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To shim or not to shim

What are everyone's opinions. I was always told to shim, but Christiaan told me not to shim the other day. Advantages/disadvantages. Maybe the legendary Bobolo could chime in?


  • nomadgtrnomadgtr Colorado Bumgarner, Marin, Holo, Barault
    Posts: 120
    Timely question Aaron! I've been mulling this over the past couple of days as well. The recent bout of low humidity has left me with a little buzz and it isn't the good kind if you know what I mean.
  • richter4208richter4208 ✭✭✭
    Posts: 491
    i called gypsyguitars down in LA and he told me he custom does bridges and even matches color of mustaches. Maybe instead of shimming get a bridge just a touch higher so you can swap them out due to weather shifts etc??
  • What was his reasoning for not shimming? Just poor resonance?
  • kungfumonk007kungfumonk007 ✭✭✭✭
    Posts: 410
    Bridge contact.
  • anthon_74anthon_74 Marin county, CA✭✭✭✭ Alta Mira M 01
    edited September 2016 Posts: 561
    I shimmed my guitar once when it was sounding not so good, and the suddenly is sounded amazing, like a new guitar. I say try it out and see what happens. The problem with not shimming and getting it fixed by a tech is that these guitars are very touchy and shifty. So you can spend a bunch of money, only to have it go right back out a couple months later due to weather factors. The shims are cheep and you can add and remove as needed.

  • Craig BumgarnerCraig Bumgarner Drayden, MarylandVirtuoso Bumgarner S/N 001
    edited September 2016 Posts: 795
    Shim it! Up to a point at least. Well fit shims do not harm the fit of the bridge to the top or the tone. Shims offer more versitility than alternate bridges and are easy to install.

    Material is not crucial, any reasonably hard material will do, hard wood, hard plastic.

    Commercially sliced wood veneers are typically .5mm. You can glue two together to make 1.0mm, just be sure to clamp them while the glue sets. You can buy small packs of veneer on Amazon including some maple veneers dyed black.

    Old credit cards or gift cards make good shims, typically .7mm. Plastic cards are reasonably hard so they transmit vibrations well enough.

    Of course Django shimmed his bridge, but I can't say paper train tickets and match book covers are the best material, but worked for the master.

    Again, fit is more important than material. Use shim stock that is of even thickness. Shims should be the same thickness on both sides of the bridge for a good fit. To check the fit, hold the guitar up to the light, sight the plane of the top and you should see no light through the bridge feet. If you do and you are using good shim stock, the bridge may not have been well fit to start with. Using thicker shims on one side than the other can work in small doses, but be careful of going too far. It this is needed, better to glue shims to the bridge feet and reshape.

    I prefer to glue up shims to the thickness needed rather than loose stack them. More than two loose shims starts to affect the fit and starts to feel soggy under foot :-) Another option if the bridge is always low is to glue shims to the bridge feet.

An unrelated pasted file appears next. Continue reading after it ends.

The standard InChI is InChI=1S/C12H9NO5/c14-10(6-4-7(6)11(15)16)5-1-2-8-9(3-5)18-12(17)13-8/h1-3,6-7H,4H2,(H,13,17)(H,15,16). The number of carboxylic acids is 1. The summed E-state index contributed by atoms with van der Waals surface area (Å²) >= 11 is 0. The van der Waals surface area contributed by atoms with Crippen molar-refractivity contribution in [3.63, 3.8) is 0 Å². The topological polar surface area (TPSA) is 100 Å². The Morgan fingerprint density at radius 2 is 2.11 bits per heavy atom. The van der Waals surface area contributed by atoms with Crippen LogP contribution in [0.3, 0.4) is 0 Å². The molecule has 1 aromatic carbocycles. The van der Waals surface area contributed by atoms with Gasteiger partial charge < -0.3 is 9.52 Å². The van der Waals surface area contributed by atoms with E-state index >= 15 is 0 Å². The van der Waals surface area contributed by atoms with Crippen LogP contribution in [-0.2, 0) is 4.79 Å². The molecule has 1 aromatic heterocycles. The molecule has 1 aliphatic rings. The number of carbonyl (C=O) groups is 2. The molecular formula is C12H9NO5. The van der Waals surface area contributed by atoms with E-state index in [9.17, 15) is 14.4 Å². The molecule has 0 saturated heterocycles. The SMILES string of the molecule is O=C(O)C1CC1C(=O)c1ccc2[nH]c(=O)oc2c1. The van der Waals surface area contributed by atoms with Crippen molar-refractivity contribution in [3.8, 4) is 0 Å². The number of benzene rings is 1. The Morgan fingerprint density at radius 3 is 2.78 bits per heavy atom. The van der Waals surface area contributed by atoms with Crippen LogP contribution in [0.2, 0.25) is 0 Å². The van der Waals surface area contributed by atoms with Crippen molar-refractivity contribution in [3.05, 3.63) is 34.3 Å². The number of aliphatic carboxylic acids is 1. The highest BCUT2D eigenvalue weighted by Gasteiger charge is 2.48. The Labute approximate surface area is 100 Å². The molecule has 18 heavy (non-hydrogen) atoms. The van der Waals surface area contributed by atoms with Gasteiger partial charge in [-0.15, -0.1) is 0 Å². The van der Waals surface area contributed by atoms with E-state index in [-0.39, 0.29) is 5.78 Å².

• Posts: 2
    I have experimented with shims with good results for small changes, less than 1mm. I was also advised by my luthier to keep a humidifier in the sound hole anytime the guitar is in the case, as a drop in humidity can sag the soundboard, drop the action and affect tone. I've shimmed then played a DuPont MDC50 and Shelly Park Montmarte.
  • I have never had to shim my Dunn or my DuPont. RH here is fairly consistent though both go through a bit of an adjustment period every spring and fall. Dunn can get a bit buzzy for a week or two then it settles in and all is good again. Action may change slightly but the sound stays the same.

    Dupont action seems to be more noticeable but as its a short scale D Hole and I am playing rhythm on it I don't much notice it.
    The Magic really starts to happen when you can play it with your eyes closed
  • wimwim ChicagoModerator Barault #503 replica
    edited September 2016 Posts: 1,391
    Shims are for when your guitar moves! I wish I could shim like my sister kate ..

    If you have the same height of shims on there for the whole year (e.g. you don't travel or your climate doesn't change or the guitars top is very thick), then you should just have the correct height bridge built and ditch the shims. There is a small but noticeable sound improvement.

    If your guitar moves like crazy and the action is changing, even though the neck is straight, then by all means use shims to manage that.

    It's a path to insanity trying to set the action on a moving guitar just by using the truss rod. Because that part is only one part of the equation.

    What was Christiaan's proposed alternative to not shimming? It's a necessary evil for a moving guitar (and they all move to some extent), unless you want to carry a bag of bridges around or just play a badly setup guitar for half the year ...
  • The humidity in Holland is usually pretty much the same year round as it is here. If you live in DC however or other parts where its warm and muggy in summer and really dry cold in winter, humidity control and shimming are necessary evils.
    The Magic really starts to happen when you can play it with your eyes closed
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